Malawi’s national tree, the Mulanje Cedar, occurs naturally only on Mulanje Mountain. This valuable timber tree is now Critically Endangered as a result of over-exploitation and fire. A new project led by BGCI, the Mulanje Mountain Conservation Trust and the Forestry Research Institute of Malawi, will restore populations of Mulanje Cedar on the mountain and generate alternative sustainable income sources for communities relying on the timber.
The Mulanje Cedar (Widdringtonia whytei) is endemic to Mulanje Mountain in Malawi. This unique tree produces valuable timber that is durable, termite-proof and used for construction and wood-carving. Its value has led to overexploitation and very few Mulanje Cedar trees remain standing on the mountain. This has resulted in a loss of income for communities living around the mountain, increased soil erosion and floods due to rapid water run-off from the mountain during rainy seasons.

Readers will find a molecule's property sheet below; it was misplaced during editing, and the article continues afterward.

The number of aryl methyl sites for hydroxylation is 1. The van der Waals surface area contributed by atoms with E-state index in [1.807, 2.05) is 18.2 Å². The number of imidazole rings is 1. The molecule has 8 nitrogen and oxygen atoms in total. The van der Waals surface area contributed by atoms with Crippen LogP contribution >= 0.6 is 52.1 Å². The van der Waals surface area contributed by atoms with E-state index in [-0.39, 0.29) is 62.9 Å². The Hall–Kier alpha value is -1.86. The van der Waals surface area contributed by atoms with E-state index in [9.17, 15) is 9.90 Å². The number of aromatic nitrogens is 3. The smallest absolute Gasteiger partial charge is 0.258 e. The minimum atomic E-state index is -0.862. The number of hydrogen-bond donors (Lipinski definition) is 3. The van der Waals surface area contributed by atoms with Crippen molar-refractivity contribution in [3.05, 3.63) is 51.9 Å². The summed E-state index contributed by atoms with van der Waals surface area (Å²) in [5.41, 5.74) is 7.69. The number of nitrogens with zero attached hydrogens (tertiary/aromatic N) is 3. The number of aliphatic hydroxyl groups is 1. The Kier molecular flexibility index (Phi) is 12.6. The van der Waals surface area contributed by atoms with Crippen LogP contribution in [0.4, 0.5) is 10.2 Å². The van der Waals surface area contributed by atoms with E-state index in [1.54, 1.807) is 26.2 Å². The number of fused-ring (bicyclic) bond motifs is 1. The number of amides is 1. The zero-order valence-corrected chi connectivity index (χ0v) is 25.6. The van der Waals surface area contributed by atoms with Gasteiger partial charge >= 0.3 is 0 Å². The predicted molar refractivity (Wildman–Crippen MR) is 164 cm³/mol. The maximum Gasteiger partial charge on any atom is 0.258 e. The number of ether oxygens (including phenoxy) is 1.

The tree is now Critically Endangered and at risk of extinction in its natural environment if action is not taken soon.
BGCI and lead partners the Mulanje Mountain Conservation Trust (MMCT) and the Forestry Research Institute of Malawi (FRIM) have secured funding from the UK government’s Darwin Initiative for a three year project that will work with foresters, botanists, NGOs, governments, academics and local communities to replant and restore cedar populations on Mulanje Mountain. Experts from the BGCI and Global Trees Campaign networks the Ecological Restoration Alliance of Botanic Gardens will provide technical support to the project.